As the international community grapples with its most serious public health crisis, there is urgent need for a humanitarian pause in superpower rivalry to enable collective interventions to deal with the threat from the COVID-19 pandemic.
AS THE world battles with the coronavirus pandemic, the United Nations Security Council has not been able to reach agreement on a draft resolution put before it on COVID-19, after nearly two months of difficult negotiations.
This draft resolution called for an end to hostilities worldwide so that there could be a full focus on fighting COVID-19, a once-in-a-century pandemic. If passed, it would have given powerful backing to the call for a global ceasefire made earlier by the Secretary-General, to create a “humanitarian pause” and to allow governments to better address the pandemic among the world’s most vulnerable.
US Stumbling Block
Yet, agreement could not be reached on the resolution in the Security Council because the United States objected the reference to “the urgent need to support…. all relevant entities of the United Nations system, including specialised health agencies” in the fight against the pandemic.
Diplomats were hoping for stronger US leadership in global health security at this historical moment as they had seen in prior epidemics discussed by the Security Council like Ebola and HIV/AIDs.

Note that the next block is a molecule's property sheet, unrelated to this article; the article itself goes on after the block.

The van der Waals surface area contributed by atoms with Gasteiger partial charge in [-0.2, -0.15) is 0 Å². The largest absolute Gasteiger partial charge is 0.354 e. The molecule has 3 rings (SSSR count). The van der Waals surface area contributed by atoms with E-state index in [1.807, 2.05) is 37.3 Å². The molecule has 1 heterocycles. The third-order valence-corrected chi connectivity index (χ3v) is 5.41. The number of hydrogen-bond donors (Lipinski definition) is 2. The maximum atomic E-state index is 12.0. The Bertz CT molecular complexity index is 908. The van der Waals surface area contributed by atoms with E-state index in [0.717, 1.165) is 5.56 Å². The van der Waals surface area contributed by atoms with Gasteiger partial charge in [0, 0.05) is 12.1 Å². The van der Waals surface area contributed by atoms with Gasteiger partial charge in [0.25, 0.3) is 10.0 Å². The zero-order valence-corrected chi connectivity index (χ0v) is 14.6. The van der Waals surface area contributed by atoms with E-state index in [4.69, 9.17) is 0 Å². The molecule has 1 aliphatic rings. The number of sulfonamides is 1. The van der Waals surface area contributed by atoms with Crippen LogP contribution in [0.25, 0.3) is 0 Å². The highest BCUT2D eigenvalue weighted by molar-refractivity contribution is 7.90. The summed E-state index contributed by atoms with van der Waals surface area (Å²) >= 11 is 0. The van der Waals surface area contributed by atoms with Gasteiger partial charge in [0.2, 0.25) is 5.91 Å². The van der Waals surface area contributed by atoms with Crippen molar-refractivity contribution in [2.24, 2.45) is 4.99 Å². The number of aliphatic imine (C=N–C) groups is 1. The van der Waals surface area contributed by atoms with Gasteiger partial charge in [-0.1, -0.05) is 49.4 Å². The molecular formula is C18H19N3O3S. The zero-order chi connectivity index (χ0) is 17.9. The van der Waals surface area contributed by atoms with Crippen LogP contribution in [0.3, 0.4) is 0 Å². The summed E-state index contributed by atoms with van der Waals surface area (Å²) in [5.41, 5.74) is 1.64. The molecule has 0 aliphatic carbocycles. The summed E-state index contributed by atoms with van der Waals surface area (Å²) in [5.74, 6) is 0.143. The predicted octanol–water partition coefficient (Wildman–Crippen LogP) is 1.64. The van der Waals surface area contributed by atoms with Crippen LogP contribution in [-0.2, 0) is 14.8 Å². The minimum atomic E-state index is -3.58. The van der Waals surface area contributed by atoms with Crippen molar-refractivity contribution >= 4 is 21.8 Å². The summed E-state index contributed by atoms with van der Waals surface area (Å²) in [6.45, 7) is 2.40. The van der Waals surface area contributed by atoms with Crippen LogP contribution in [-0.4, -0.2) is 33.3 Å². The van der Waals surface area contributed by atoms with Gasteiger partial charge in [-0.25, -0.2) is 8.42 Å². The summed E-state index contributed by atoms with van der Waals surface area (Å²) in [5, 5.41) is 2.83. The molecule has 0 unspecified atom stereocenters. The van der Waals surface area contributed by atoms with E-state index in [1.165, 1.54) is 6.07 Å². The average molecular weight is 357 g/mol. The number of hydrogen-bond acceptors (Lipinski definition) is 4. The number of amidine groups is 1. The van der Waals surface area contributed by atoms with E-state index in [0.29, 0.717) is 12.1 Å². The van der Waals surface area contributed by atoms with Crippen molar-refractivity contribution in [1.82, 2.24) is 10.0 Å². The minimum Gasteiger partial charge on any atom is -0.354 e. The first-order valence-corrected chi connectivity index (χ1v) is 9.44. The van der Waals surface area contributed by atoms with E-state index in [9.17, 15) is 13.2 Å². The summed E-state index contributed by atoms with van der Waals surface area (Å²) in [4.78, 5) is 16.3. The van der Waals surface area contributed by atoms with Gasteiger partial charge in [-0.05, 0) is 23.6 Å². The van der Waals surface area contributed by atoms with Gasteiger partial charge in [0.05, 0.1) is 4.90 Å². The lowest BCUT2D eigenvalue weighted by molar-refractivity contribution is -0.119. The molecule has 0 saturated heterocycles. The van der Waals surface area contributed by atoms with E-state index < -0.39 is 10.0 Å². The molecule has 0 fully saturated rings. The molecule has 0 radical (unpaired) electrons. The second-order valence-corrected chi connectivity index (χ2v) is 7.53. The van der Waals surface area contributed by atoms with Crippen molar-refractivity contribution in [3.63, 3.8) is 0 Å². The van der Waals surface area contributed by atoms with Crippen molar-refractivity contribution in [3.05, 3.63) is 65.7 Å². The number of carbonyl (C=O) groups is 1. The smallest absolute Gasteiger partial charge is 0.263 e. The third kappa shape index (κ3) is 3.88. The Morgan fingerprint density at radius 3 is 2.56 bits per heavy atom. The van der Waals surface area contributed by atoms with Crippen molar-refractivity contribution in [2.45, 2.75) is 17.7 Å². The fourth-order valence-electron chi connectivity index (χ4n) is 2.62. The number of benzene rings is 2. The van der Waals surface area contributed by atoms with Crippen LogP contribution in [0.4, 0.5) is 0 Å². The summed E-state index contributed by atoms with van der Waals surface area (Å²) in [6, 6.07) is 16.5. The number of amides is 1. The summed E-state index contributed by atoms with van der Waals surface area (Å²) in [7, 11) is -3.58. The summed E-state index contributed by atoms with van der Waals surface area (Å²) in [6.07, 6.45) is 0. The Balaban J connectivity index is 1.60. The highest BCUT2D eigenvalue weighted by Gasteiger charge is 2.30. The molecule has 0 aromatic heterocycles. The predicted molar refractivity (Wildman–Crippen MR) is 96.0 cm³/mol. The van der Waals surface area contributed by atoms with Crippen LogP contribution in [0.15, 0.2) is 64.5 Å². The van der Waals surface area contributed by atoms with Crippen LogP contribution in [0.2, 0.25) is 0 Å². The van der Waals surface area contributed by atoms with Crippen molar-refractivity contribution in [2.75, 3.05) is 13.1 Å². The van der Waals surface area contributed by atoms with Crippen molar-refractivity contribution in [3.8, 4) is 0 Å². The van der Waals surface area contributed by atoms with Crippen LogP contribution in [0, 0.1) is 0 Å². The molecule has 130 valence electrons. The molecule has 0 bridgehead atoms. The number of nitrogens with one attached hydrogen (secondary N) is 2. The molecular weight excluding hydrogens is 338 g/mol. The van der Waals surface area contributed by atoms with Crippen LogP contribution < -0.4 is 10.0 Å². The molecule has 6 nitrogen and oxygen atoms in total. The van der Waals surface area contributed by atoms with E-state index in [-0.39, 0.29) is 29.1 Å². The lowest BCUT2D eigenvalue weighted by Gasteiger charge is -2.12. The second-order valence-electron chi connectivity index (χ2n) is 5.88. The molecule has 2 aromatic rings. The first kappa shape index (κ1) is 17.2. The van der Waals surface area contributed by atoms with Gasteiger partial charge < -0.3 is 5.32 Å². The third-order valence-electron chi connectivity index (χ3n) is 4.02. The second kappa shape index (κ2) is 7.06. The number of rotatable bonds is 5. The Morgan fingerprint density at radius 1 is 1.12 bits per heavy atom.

The failure to reach agreement undermines the urgent need for a coordinated global response at a time the world faces an unprecedented crisis and is entering an extremely dangerous period. The COVID-19 pandemic has brought about immense human suffering and is having a devastating impact on all our economies, societies and families.
The invisible common enemy has already infected over four million people, killed over 280,000 worldwide and exposed the weakest links and fault lines in all societies. The bottom 40 per cent has been hit the hardest. As working from home and social distancing are being implemented everywhere — for the daily wage workers, the informal and casual workers, migrant workers in construction sites, in the agricultural and food sectors — working from home means being out of a job.
The ‘New Normal’
Managing COVID-19 has forced borders to close, has disrupted global supply chains, and has destroyed industries and small business that depend on tourism and the movement of people, creating new vulnerability and joblessness on a scale not seen in peace time. In the US alone over 20.6 million people have lost their jobs.
Most have limited or no access to affordable healthcare; many have been thrown out of rented accommodations because they have no savings and social protection; homelessness and hunger have become the ‘new normal’.
Many countries and local governments took early and effective action to contain the virus within their own jurisdictions. Some countries and local governments have done better than others in controlling the spread of the COVID-19 and the death rates.
There are many reasons: the quality of the health infrastructure; the organisation of the response using a “whole of government and whole of society approach”; the strengthened outreach of civil society to vulnerable people; the decisiveness and clarity of thinking by leaders based on the evolving scientific knowledge; the social cohesion and level of trust in public institutions and political leadership; the investment in social protection systems and public housing in the society.